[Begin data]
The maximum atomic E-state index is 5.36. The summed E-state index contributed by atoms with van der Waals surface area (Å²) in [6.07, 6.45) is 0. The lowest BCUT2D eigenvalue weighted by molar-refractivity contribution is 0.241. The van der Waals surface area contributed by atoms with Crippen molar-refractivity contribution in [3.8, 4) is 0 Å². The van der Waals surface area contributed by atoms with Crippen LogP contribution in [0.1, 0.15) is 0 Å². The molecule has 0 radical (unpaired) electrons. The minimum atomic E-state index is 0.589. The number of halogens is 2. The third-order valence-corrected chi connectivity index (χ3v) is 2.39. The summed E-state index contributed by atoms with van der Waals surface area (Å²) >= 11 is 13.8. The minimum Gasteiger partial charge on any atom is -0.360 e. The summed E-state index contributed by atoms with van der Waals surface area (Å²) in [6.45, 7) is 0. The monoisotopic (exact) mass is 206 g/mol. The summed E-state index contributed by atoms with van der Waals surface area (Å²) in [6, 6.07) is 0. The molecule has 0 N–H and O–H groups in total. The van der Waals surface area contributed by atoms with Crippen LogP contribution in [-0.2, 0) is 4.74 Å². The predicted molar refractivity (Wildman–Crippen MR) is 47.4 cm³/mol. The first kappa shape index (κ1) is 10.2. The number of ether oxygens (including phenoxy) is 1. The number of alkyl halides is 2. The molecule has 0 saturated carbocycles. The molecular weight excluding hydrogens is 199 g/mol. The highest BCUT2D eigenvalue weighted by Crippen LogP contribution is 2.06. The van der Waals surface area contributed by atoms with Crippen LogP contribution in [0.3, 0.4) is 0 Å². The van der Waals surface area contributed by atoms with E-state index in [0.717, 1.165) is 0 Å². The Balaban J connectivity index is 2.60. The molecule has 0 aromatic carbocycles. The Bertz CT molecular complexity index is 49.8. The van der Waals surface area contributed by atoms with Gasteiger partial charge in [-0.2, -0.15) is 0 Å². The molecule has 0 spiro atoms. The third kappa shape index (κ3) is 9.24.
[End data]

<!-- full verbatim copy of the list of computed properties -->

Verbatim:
The maximum atomic E-state index is 5.36. The summed E-state index contributed by atoms with van der Waals surface area (Å²) in [6.07, 6.45) is 0. The lowest BCUT2D eigenvalue weighted by molar-refractivity contribution is 0.241. The van der Waals surface area contributed by atoms with Crippen molar-refractivity contribution in [3.8, 4) is 0 Å². The van der Waals surface area contributed by atoms with Crippen LogP contribution in [0.1, 0.15) is 0 Å². The molecule has 0 radical (unpaired) electrons. The minimum atomic E-state index is 0.589. The number of halogens is 2. The third-order valence-corrected chi connectivity index (χ3v) is 2.39. The summed E-state index contributed by atoms with van der Waals surface area (Å²) >= 11 is 13.8. The minimum Gasteiger partial charge on any atom is -0.360 e. The summed E-state index contributed by atoms with van der Waals surface area (Å²) in [6.45, 7) is 0. The monoisotopic (exact) mass is 206 g/mol. The summed E-state index contributed by atoms with van der Waals surface area (Å²) in [6, 6.07) is 0. The molecule has 0 N–H and O–H groups in total. The van der Waals surface area contributed by atoms with Crippen LogP contribution in [-0.2, 0) is 4.74 Å². The predicted molar refractivity (Wildman–Crippen MR) is 47.4 cm³/mol. The first kappa shape index (κ1) is 10.2. The number of ether oxygens (including phenoxy) is 1. The number of alkyl halides is 2. The molecule has 0 saturated carbocycles. The molecular weight excluding hydrogens is 199 g/mol. The highest BCUT2D eigenvalue weighted by Crippen LogP contribution is 2.06. The van der Waals surface area contributed by atoms with Crippen LogP contribution in [0.3, 0.4) is 0 Å². The van der Waals surface area contributed by atoms with E-state index in [0.717, 1.165) is 0 Å². The Balaban J connectivity index is 2.60. The molecule has 0 aromatic carbocycles. The Bertz CT molecular complexity index is 49.8. The van der Waals surface area contributed by atoms with Gasteiger partial charge in [-0.2, -0.15) is 0 Å². The molecule has 0 spiro atoms. The third kappa shape index (κ3) is 9.24.